(Excerpt) Read more at nysun.com ...
Trump is absolutely right on Syria
Syria been a Russian Client state since the 1950s. We werent there fighting Isis. We were running guns from Libya to Syria to arm the freedom fighters and topple Assad. It was regime change again
It wasn’t foolish to break up the Ottoman Empire- salvery, on which it depended- could no more be a valid basis for an empire.
Though the lines they drew were selfish and foolish.
Just an opinion.
The article sunk completely when it asserted breaking up the Ottomans was a bad idea.
We actually don't. Thanks to our shale industry, the U.S. is 100% energy independent and we are set for petroleum and natural gas for 100 years or more.
We shouldn't touch ours until the Middle East is "cleaned out."
Bad idea. A major reason for our growing economy is the incredible growth in shale drilling. Shutting it all down and allowing it to become dormant in order to drain oil reserves from the Middle East (at much higher cost) makes zero sense.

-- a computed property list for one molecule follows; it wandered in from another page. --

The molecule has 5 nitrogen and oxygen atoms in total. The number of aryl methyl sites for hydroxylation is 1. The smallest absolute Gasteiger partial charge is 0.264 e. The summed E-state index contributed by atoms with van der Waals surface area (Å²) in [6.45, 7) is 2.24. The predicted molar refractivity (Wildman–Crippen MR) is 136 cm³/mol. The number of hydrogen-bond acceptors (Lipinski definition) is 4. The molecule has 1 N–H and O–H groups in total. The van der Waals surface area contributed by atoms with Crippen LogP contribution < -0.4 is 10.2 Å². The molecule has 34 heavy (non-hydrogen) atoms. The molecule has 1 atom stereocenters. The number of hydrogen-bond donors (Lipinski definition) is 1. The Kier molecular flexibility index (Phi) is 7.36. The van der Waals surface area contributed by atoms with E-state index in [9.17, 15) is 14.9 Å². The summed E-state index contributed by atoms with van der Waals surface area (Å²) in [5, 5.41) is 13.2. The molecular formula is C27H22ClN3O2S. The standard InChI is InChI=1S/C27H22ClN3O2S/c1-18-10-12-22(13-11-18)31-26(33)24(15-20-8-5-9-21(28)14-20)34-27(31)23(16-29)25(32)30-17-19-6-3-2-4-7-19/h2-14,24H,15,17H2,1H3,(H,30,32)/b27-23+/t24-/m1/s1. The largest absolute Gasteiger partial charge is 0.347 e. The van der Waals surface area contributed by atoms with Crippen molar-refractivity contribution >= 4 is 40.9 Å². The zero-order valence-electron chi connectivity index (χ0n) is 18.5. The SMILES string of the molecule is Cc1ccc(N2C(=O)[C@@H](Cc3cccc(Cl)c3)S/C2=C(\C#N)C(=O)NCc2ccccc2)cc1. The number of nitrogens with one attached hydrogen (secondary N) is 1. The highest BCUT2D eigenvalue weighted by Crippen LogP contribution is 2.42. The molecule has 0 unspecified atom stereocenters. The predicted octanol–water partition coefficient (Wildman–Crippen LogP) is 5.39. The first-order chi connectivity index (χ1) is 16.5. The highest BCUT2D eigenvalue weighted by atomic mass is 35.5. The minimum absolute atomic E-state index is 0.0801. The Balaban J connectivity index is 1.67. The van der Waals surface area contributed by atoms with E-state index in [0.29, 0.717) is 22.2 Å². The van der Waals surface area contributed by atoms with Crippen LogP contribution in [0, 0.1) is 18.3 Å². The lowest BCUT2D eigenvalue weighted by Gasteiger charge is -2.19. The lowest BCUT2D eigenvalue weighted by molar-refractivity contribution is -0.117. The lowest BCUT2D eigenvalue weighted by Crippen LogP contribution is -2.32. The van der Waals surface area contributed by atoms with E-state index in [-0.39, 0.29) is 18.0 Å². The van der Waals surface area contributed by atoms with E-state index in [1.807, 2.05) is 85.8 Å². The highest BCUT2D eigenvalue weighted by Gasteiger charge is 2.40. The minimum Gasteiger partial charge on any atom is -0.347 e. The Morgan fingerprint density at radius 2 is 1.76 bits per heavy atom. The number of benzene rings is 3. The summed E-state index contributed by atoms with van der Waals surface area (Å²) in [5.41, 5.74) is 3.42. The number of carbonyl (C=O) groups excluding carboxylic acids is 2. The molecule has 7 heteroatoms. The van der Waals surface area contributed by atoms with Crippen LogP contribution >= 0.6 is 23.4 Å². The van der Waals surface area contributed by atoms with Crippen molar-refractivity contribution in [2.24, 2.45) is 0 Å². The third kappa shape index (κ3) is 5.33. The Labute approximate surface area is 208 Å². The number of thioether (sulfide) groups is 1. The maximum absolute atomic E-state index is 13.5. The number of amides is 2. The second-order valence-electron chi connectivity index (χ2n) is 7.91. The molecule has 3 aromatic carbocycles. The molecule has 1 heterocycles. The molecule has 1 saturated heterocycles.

You are 0bamas brain!
I lived through the debacle and still remember the gas lines, etc.
“And Mr. Erdogans grandiose nationalist ambitions could be usefully satisfied by urging him to extend his influence over the Sunni Muslims of Iraq and Syria, leaving an autonomous Kurdistan in northern Iraq. With Hezbollah thus starved and discouraged in Lebanon, and Hamas in Gaza, a Palestinian settlement and a stable Lebanon could finally be possible”
That part from the author is more than mere wishful thinking.
Tha Arabs of the Gulf States and the Saudis - all Sunni and Arab - will continue to have more influence with the Sunni Muslims of Iraq and Syria, than will the Turks. That influence, regardless of its outside source, will not displace Russia and Iran in Syria, and THUS Hezbolla will not be starved or discouraged in Lebanon, nor Hamas in Gaza (both bow with Iran as their main support), leaving a settlement with Israel and Palestine no closer.